Seventeen years after the invasion of Iraq, the war remains a live wire for many voters in the Democratic Party.
But Biden has been distancing himself from his vote, making it seem like he was against the endeavor from the beginning.
Biden had to defend his record on the Iraq War right at the top of the Democratic debate in Des Moines on Tuesday.
“I was asked to bring 156,000 troops home from that war. Which I did. I led that effort,” Biden emphasized.
“It was a mistake to trust that they [President George W. Bush’s administration] weren’t going to go to war. They said they were not going to go to war,” he added. “They said they were just going to get inspectors in. The world, in fact, voted to send inspectors in, and they still went to war. From that point on, I was in the position of making the case that it was a big, big mistake, and from that point on, I moved to bring those troops home.”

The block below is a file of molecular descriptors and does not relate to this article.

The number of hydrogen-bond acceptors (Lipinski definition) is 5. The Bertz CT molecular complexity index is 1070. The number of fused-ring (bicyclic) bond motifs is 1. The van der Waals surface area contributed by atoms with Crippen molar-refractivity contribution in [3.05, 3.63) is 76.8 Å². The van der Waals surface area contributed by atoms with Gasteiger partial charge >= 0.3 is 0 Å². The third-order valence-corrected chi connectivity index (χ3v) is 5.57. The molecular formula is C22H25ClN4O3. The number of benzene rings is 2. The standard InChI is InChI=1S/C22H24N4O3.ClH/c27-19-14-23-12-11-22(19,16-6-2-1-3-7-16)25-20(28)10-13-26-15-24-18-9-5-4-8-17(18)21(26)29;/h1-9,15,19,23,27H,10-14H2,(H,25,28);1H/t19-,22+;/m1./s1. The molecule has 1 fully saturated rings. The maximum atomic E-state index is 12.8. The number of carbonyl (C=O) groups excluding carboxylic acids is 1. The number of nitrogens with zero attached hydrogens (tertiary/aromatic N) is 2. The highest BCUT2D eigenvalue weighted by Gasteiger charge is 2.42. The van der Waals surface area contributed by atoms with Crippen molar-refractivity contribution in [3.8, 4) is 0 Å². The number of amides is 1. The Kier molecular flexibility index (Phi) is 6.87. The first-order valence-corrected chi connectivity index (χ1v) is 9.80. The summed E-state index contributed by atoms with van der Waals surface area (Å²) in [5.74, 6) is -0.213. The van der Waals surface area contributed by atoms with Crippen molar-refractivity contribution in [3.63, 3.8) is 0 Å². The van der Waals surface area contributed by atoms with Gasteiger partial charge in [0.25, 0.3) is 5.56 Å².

But over the past few months, Biden has repeatedly claimed that he was against the war from the beginning.
Most recently, in Iowa this month, Biden told voters that as soon as Bush “went ahead with ‘shock and awe,’ and right after that ― and from the very moment he did that, right after that ― I opposed what he was doing, and spoke to him.”
Similarly, in September, he told NPR that he supported Bush putting inspectors in Iraq, not waging a war.
“I got a commitment from President Bush he was not going to go to war in Iraq,” said Biden. “He looked me in the eye in the Oval Office; he said he needed the vote (authorizing the war) to be able to get inspectors into Iraq to...